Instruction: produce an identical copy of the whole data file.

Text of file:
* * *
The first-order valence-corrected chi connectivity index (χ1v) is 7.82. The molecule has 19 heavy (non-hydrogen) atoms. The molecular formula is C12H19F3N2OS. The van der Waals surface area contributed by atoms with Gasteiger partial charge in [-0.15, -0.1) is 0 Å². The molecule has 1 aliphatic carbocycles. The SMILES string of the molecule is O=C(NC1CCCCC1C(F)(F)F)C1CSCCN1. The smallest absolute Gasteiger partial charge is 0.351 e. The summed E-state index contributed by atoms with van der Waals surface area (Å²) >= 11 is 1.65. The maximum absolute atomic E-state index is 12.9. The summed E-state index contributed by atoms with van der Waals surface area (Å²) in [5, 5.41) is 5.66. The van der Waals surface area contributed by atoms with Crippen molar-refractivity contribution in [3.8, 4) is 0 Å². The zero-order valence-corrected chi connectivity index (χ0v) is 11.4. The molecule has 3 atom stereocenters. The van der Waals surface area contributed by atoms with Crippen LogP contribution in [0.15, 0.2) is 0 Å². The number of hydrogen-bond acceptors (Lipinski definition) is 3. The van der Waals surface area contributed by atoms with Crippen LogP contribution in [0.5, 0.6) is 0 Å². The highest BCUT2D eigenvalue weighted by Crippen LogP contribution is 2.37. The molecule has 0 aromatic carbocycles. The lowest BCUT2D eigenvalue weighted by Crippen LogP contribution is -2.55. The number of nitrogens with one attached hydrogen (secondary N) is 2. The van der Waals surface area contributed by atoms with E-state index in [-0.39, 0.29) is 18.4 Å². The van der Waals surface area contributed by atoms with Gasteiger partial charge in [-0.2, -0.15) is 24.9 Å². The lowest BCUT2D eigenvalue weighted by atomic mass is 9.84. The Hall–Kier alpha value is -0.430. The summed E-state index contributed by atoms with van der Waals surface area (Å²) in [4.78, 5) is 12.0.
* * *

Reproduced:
The first-order valence-corrected chi connectivity index (χ1v) is 7.82. The molecule has 19 heavy (non-hydrogen) atoms. The molecular formula is C12H19F3N2OS. The van der Waals surface area contributed by atoms with Gasteiger partial charge in [-0.15, -0.1) is 0 Å². The molecule has 1 aliphatic carbocycles. The SMILES string of the molecule is O=C(NC1CCCCC1C(F)(F)F)C1CSCCN1. The smallest absolute Gasteiger partial charge is 0.351 e. The summed E-state index contributed by atoms with van der Waals surface area (Å²) >= 11 is 1.65. The maximum absolute atomic E-state index is 12.9. The summed E-state index contributed by atoms with van der Waals surface area (Å²) in [5, 5.41) is 5.66. The van der Waals surface area contributed by atoms with Crippen molar-refractivity contribution in [3.8, 4) is 0 Å². The zero-order valence-corrected chi connectivity index (χ0v) is 11.4. The molecule has 3 atom stereocenters. The van der Waals surface area contributed by atoms with Crippen LogP contribution in [0.15, 0.2) is 0 Å². The number of hydrogen-bond acceptors (Lipinski definition) is 3. The van der Waals surface area contributed by atoms with Crippen LogP contribution in [0.5, 0.6) is 0 Å². The highest BCUT2D eigenvalue weighted by Crippen LogP contribution is 2.37. The molecule has 0 aromatic carbocycles. The lowest BCUT2D eigenvalue weighted by Crippen LogP contribution is -2.55. The number of nitrogens with one attached hydrogen (secondary N) is 2. The van der Waals surface area contributed by atoms with E-state index in [-0.39, 0.29) is 18.4 Å². The van der Waals surface area contributed by atoms with Gasteiger partial charge in [-0.2, -0.15) is 24.9 Å². The lowest BCUT2D eigenvalue weighted by atomic mass is 9.84. The Hall–Kier alpha value is -0.430. The summed E-state index contributed by atoms with van der Waals surface area (Å²) in [4.78, 5) is 12.0.